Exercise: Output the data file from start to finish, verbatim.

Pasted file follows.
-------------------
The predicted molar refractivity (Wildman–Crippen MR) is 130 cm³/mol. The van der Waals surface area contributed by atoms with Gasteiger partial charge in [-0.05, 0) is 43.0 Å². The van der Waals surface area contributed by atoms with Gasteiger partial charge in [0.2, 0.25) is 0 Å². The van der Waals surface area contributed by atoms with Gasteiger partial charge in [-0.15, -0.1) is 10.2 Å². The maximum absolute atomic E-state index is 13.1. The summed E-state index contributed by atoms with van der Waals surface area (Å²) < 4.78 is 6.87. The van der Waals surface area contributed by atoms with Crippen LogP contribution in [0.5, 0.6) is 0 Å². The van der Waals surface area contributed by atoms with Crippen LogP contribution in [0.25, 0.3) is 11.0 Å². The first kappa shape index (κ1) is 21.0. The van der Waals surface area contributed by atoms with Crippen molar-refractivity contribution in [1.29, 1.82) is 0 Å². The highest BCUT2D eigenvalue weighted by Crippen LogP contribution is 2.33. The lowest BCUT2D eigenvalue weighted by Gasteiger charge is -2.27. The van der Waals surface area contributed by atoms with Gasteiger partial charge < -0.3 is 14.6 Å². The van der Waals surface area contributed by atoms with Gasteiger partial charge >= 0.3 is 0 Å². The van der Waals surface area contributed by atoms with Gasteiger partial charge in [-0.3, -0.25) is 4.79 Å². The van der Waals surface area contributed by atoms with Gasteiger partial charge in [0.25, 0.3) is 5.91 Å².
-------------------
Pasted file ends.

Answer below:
The predicted molar refractivity (Wildman–Crippen MR) is 130 cm³/mol. The van der Waals surface area contributed by atoms with Gasteiger partial charge in [-0.05, 0) is 43.0 Å². The van der Waals surface area contributed by atoms with Gasteiger partial charge in [0.2, 0.25) is 0 Å². The van der Waals surface area contributed by atoms with Gasteiger partial charge in [-0.15, -0.1) is 10.2 Å². The maximum absolute atomic E-state index is 13.1. The summed E-state index contributed by atoms with van der Waals surface area (Å²) < 4.78 is 6.87. The van der Waals surface area contributed by atoms with Crippen LogP contribution in [0.5, 0.6) is 0 Å². The van der Waals surface area contributed by atoms with Crippen LogP contribution in [0.25, 0.3) is 11.0 Å². The first kappa shape index (κ1) is 21.0. The van der Waals surface area contributed by atoms with Crippen molar-refractivity contribution in [1.29, 1.82) is 0 Å². The highest BCUT2D eigenvalue weighted by Crippen LogP contribution is 2.33. The lowest BCUT2D eigenvalue weighted by Gasteiger charge is -2.27. The van der Waals surface area contributed by atoms with Gasteiger partial charge < -0.3 is 14.6 Å². The van der Waals surface area contributed by atoms with Gasteiger partial charge >= 0.3 is 0 Å². The van der Waals surface area contributed by atoms with Gasteiger partial charge in [-0.3, -0.25) is 4.79 Å². The van der Waals surface area contributed by atoms with Gasteiger partial charge in [0.25, 0.3) is 5.91 Å².